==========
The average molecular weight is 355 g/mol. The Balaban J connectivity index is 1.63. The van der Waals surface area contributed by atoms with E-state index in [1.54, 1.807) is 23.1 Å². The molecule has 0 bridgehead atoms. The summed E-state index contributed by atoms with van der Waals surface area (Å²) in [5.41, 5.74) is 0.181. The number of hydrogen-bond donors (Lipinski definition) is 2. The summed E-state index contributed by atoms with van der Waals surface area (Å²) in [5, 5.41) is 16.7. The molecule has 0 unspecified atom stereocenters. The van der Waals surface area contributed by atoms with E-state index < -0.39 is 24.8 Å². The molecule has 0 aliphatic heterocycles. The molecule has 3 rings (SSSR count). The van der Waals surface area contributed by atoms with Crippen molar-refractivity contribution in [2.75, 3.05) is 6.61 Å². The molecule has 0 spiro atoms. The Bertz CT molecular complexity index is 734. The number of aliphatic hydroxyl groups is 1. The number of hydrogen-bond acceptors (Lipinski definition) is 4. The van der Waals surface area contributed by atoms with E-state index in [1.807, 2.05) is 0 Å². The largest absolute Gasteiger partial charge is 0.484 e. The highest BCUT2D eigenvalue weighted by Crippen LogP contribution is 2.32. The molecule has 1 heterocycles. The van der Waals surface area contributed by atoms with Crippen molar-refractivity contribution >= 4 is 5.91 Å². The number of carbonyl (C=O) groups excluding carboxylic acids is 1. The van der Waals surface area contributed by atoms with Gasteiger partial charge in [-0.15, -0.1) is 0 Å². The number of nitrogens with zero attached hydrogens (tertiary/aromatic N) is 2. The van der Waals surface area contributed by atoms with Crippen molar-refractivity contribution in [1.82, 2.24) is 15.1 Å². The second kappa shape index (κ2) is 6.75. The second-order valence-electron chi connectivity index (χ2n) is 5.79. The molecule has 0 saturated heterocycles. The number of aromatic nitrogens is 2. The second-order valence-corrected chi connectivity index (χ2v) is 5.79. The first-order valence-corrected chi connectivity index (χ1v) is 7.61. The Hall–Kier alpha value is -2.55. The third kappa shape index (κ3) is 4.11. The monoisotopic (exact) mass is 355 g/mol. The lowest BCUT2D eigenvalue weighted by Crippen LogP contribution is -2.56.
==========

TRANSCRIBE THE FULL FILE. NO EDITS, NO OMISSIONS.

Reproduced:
The average molecular weight is 355 g/mol. The Balaban J connectivity index is 1.63. The van der Waals surface area contributed by atoms with E-state index in [1.54, 1.807) is 23.1 Å². The molecule has 0 bridgehead atoms. The summed E-state index contributed by atoms with van der Waals surface area (Å²) in [5.41, 5.74) is 0.181. The number of hydrogen-bond donors (Lipinski definition) is 2. The summed E-state index contributed by atoms with van der Waals surface area (Å²) in [5, 5.41) is 16.7. The molecule has 0 unspecified atom stereocenters. The van der Waals surface area contributed by atoms with E-state index < -0.39 is 24.8 Å². The molecule has 0 aliphatic heterocycles. The molecule has 3 rings (SSSR count). The van der Waals surface area contributed by atoms with Crippen molar-refractivity contribution in [2.75, 3.05) is 6.61 Å². The molecule has 0 spiro atoms. The Bertz CT molecular complexity index is 734. The number of aliphatic hydroxyl groups is 1. The number of hydrogen-bond acceptors (Lipinski definition) is 4. The van der Waals surface area contributed by atoms with E-state index in [1.807, 2.05) is 0 Å². The largest absolute Gasteiger partial charge is 0.484 e. The highest BCUT2D eigenvalue weighted by Crippen LogP contribution is 2.32. The molecule has 1 heterocycles. The van der Waals surface area contributed by atoms with Crippen molar-refractivity contribution >= 4 is 5.91 Å². The number of carbonyl (C=O) groups excluding carboxylic acids is 1. The van der Waals surface area contributed by atoms with Gasteiger partial charge in [-0.15, -0.1) is 0 Å². The number of nitrogens with zero attached hydrogens (tertiary/aromatic N) is 2. The van der Waals surface area contributed by atoms with Crippen molar-refractivity contribution in [1.82, 2.24) is 15.1 Å². The second kappa shape index (κ2) is 6.75. The second-order valence-electron chi connectivity index (χ2n) is 5.79. The molecule has 0 saturated heterocycles. The number of aromatic nitrogens is 2. The second-order valence-corrected chi connectivity index (χ2v) is 5.79. The first-order valence-corrected chi connectivity index (χ1v) is 7.61. The Hall–Kier alpha value is -2.55. The third kappa shape index (κ3) is 4.11. The monoisotopic (exact) mass is 355 g/mol. The lowest BCUT2D eigenvalue weighted by Crippen LogP contribution is -2.56.